I spent part of my presentation talking about the hook. The hook is the first sentence or two of the story, but in fiction, I will sometimes say it includes the entire first page.
The importance of the hook never caught me when I was younger. Back then, I thought it was perfectly fine for my story to "get good" on page 20, 15, or even 50. The reader was going to be patient, right?
Editors I met at workshops admitted that when they get an unsolicited manuscript from a newbie author, they give the story 3 pages or less. If it doesn't catch them in that time, they stamp a "reject" on it.
We have to remember that editors get tons of manuscripts every month--affectionately referred to as the "slush pile."
When I first heard this information years ago, it seemed cruel. Three pages wasn't enough to tell if the story had potential, right?
Well, experience teaches us a lot. As I've grown, my patience--like those editors--has thinned out. I now realize how important the first page is. Coming up with a good first sentence and paragraph for your story should be on the radar of any serious writer.
One thing writing for newspapers has taught me is how important the hook is. It's the first impression for the reader. They often read that and the headline to decide to read or skip your piece. I spend more time on my hook than I do on most other sentences.
Here's the example I used in the class:
After interviewing pro-wrestler "The Franchise" Shane Douglas, whose real name is Troy Martin, for my newspaper article, I wanted to mention how he used to get in trouble with his mom for wrestling with his brothers and sisters.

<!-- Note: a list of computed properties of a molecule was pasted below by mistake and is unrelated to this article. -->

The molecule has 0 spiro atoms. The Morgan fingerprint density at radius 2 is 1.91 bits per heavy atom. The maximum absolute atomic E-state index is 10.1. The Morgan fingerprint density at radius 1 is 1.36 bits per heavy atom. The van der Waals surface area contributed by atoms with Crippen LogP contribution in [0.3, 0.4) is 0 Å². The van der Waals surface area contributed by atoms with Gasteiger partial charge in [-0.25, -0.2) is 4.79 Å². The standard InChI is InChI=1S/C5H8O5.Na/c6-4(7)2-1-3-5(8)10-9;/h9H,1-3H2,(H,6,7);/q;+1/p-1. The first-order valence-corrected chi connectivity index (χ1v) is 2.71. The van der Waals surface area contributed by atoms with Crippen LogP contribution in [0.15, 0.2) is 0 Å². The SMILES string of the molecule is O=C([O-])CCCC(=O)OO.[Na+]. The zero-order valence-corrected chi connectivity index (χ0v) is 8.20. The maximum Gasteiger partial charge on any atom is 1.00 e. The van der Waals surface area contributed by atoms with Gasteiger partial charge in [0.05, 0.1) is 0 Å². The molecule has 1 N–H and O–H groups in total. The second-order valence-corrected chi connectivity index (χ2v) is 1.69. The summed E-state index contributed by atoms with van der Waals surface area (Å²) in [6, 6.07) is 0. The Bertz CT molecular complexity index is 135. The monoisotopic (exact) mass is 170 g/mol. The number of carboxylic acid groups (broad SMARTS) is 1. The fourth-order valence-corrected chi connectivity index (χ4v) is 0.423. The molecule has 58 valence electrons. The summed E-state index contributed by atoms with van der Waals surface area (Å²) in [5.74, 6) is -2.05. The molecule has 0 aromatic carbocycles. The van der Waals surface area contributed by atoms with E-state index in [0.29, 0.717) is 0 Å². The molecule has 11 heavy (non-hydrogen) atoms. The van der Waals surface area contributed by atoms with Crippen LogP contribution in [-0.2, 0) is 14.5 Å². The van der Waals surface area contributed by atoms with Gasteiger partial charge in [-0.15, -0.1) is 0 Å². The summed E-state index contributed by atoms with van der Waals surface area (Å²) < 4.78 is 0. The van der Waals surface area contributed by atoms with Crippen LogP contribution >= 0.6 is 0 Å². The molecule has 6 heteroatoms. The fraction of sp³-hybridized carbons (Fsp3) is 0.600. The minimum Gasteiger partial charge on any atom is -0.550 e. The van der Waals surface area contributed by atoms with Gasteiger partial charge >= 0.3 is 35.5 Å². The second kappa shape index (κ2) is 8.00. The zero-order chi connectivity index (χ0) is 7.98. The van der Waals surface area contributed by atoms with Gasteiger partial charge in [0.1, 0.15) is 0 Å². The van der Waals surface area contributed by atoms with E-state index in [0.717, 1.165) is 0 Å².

So I wrote this:
Troy Martin used to get in trouble for being rowdy with his brothers and sisters. Now he gets paid for the same behavior.
The hook was all right, but I took three issues with it. 1) His brothers and sisters were irrelevant to the rest of the story. 2) What was meant by "used to?" Last week, last month? 3) The vernacular phrase "get in trouble" could mean "jail."
So I eventually re-shaped the sentence to read:
As a boy, Troy Martin was scolded by being rowdy.
This new hook added a descriptive verb "scolded" to highlight that the "trouble" he faced wasn't serious. It was rambunctious play, not petty crimes. I also added the "As a boy" clause to provide a clear time.
The second sentence still annoyed me because I didn't like ending with "the same behavior." The phrase felt too technical, and I wanted it to be fluid.
This is the final version of the hook I created for the piece.
As a boy, Troy Martin was scolded for being rowdy. Now he gets paid for it.
This felt like a fun, but narrow hook that focused on a single idea.
My only problem was that the first sentence was passive voice. To make it active, I would have to include his mother in the sentence because she had performed the action of the verb: the "scolding." I debated this back and forth, but in the end, I thought the passive voice read fine in this instance.
I was right.
My editor liked the hook and the story enough to put it on the front page of the newspaper. As the lead story for the entire day, it took up most of the front page.
I shared this anecdote with the class to show the kind of thought process that goes into creating a hook.
It's something I do every time I write for the paper, but I've never shared it with anyone until now.
On a personal note, despite having nearly 200 articles published and making the front page of a weekly newspaper 22 weeks in a row, I had never been on the front of a daily.
So I reached a new milestone in my career where the front page of the daily was possible.
To commemorate this, The Franchise signed my article, and it's now framed in my home.
Just in case you don't know who "The Franchise" is, he's worked in every major wrestling promotion in the U.S. including WWE, WCW, and ECW.